That's the good news. The bad news is that there are still some places in the code that use the "old" method. In particular, I haven't touched to next() and previous(), but they are ripe for simplification and using PositionIterator instead of the code they currently have
Arno Gourdol
@arnog
This means that whatever changes for the ordering (like swapping the index and root of surds) could be done in one place, PositionIterator and it would work for both forward and backward movement.
stefnotch
@stefnotch
Great! That sounds like a major improvement. I'll have to take a look at it later :smile:
Arno Gourdol
@arnog
Hmm... actually I just noticed that IteratorPosition does not account for skipBoundary but it probably should, and with better logic than currently to account for things like \ddot{} (i.e. skipBoundary atoms with no children).
3\xrightarrow[]{}3 good point. I think the logic is that the optional argument is skipped, but then that means there's not easy way to edit it. If changing this logic, that means that it would apply for \sqrt{} as well (which would always have an the index editable). Maybe that's OK, although that could be surprising for some users too...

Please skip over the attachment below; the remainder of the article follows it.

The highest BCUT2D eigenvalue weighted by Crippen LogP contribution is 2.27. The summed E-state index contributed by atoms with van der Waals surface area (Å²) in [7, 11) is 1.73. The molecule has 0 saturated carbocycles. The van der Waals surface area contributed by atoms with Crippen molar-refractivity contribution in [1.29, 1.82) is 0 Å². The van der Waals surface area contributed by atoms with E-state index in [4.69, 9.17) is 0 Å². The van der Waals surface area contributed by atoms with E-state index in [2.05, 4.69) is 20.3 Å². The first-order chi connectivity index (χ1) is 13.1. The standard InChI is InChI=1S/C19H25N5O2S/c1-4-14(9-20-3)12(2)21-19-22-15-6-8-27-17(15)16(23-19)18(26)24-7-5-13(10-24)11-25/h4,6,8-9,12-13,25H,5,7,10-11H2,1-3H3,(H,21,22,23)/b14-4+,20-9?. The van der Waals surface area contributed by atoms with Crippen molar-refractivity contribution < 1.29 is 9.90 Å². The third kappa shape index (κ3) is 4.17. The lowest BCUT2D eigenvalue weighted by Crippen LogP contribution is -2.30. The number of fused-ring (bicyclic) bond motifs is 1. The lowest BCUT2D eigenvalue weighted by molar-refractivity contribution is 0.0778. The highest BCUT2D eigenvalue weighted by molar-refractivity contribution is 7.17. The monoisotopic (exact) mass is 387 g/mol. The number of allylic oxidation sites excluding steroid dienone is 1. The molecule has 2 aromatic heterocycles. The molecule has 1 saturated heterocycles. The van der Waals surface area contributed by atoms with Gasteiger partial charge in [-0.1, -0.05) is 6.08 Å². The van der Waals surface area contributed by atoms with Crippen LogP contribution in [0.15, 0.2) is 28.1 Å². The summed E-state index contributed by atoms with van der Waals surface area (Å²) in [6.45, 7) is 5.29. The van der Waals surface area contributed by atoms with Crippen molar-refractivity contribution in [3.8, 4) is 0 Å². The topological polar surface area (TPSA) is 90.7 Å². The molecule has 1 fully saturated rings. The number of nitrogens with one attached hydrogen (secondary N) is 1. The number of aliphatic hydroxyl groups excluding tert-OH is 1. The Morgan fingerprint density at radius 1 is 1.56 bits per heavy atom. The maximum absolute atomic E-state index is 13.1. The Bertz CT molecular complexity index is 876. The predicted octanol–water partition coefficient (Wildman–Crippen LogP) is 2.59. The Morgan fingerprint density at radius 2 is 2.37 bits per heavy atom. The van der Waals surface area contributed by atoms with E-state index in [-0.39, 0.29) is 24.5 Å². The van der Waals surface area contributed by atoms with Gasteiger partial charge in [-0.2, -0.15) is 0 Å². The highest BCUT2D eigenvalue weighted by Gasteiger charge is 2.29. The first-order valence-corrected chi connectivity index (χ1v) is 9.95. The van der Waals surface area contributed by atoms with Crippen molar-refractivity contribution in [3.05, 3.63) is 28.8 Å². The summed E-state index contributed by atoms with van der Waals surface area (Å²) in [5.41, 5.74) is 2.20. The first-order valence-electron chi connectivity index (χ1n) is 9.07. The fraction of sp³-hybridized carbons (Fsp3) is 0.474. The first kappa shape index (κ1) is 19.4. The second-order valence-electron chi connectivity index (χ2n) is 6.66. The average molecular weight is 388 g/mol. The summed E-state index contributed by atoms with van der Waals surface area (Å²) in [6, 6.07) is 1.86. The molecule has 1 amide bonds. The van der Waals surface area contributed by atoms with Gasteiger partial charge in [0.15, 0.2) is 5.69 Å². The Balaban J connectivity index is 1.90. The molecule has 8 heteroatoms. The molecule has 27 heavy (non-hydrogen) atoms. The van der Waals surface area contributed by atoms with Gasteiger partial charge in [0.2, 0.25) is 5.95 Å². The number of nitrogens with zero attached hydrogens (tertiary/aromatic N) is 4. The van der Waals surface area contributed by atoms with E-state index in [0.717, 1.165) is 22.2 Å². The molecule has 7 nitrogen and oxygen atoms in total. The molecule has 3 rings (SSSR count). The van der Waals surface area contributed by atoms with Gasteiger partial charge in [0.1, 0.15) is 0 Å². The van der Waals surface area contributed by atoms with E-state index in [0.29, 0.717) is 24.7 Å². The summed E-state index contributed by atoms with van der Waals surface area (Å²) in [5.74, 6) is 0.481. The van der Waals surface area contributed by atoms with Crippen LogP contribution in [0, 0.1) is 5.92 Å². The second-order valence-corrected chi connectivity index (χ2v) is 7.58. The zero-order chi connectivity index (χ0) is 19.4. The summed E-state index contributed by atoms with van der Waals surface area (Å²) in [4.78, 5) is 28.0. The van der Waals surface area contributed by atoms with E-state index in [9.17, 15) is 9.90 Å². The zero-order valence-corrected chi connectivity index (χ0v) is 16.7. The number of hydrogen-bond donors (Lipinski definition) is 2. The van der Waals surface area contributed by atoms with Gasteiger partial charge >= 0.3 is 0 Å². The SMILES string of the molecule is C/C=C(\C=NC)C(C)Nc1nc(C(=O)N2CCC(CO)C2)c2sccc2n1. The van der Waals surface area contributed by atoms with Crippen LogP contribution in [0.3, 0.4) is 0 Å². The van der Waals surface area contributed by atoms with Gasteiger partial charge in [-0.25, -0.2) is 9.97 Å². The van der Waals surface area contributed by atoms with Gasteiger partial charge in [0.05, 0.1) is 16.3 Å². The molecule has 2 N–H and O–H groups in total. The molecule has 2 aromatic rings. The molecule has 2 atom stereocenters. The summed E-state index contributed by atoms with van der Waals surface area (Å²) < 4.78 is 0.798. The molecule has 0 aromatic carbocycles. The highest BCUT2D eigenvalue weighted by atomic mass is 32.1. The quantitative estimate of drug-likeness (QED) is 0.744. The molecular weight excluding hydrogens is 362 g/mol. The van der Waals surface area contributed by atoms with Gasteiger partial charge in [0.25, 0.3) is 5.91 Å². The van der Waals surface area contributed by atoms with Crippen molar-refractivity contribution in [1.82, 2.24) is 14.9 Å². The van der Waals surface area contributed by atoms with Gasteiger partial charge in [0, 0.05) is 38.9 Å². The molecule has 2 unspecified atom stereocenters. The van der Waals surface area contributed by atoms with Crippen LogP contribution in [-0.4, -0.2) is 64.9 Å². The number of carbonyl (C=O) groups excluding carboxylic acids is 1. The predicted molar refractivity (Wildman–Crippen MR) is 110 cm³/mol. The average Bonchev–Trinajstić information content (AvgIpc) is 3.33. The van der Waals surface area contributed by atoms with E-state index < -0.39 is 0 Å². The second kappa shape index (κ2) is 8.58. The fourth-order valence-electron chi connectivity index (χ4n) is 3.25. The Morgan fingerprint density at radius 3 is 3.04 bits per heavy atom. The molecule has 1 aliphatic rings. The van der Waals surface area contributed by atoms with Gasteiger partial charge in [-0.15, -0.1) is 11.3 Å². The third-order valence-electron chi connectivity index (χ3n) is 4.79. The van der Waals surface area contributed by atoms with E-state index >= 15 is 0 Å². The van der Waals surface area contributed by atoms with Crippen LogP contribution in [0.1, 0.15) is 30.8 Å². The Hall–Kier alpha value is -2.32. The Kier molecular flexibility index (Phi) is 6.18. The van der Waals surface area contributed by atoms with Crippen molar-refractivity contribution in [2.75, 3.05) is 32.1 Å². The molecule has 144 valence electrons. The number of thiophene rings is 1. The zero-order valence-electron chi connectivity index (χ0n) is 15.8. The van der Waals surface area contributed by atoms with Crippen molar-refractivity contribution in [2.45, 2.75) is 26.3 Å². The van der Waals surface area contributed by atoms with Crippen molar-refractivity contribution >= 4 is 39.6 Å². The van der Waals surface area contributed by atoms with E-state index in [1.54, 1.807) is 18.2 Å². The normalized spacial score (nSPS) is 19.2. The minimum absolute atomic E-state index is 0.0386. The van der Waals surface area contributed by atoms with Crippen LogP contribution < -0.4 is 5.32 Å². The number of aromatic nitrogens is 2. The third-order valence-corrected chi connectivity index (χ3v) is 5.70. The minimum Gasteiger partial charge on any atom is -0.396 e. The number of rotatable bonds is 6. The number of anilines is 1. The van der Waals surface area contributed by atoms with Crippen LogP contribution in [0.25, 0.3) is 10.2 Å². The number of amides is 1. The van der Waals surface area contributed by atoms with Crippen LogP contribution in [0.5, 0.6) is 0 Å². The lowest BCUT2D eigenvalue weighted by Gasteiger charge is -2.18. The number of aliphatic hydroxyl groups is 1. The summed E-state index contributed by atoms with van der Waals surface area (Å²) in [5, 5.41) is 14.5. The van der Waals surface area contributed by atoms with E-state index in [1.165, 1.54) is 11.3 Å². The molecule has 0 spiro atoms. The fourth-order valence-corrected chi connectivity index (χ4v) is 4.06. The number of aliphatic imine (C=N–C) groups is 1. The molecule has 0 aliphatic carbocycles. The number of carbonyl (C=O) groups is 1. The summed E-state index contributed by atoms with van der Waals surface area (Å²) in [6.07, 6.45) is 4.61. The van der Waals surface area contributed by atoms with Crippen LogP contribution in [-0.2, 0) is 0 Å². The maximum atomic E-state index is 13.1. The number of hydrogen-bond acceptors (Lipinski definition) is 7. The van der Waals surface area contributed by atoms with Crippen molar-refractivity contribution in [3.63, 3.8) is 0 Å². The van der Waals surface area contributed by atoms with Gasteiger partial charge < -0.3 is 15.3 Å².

xrightarrow is an overunder atom because the overunder atom knows how to draw and stretch the body with SVG. The kind of atom doesn't really influence the editing, though, it's really just what rendering routine gets invoked.
Arno Gourdol
@arnog
In general, the way selection is represented internally (with "paths" and "extent) is pretty messed up. I don't know what I was thinking when I came up with this. It's code that's both convoluted and fragile. Using a simple pair of indexes (start, end) to represent the selection would be much simpler. Now that PositionIterator is here, I hope over time to rip out the path based code. One thing that might be needed is to add a parent property to Atom, otherwise without path there isn't an easy way to go "up" in the node tree.
Actually, the reason why I did it this way in the first place is that TeX doesn't have pointer to parent nodes either. It's fine for rendering (when you really only need to descend the tree), but for editing, you need the parent pointer.
stefnotch
@stefnotch

I suppose that being able to edit the index of a sqrt isn't too surprising, but opening an issue on GitHub (and hopefully getting feedback) is always an option.

Well, the type does make a difference right here (model-delete.ts)

if (/^(group|array|genfrac|surd|leftright|overlap|overunder|box|mathstyle|sizing)$/.test(model.sibling(1).type) ) {
  move(model, +1);
} else  { ...

Hooray, the mathlive code is going to become simpler! :tada: I'm looking forward to it.

Arno Gourdol
@arnog
oh, I see. Fair enough...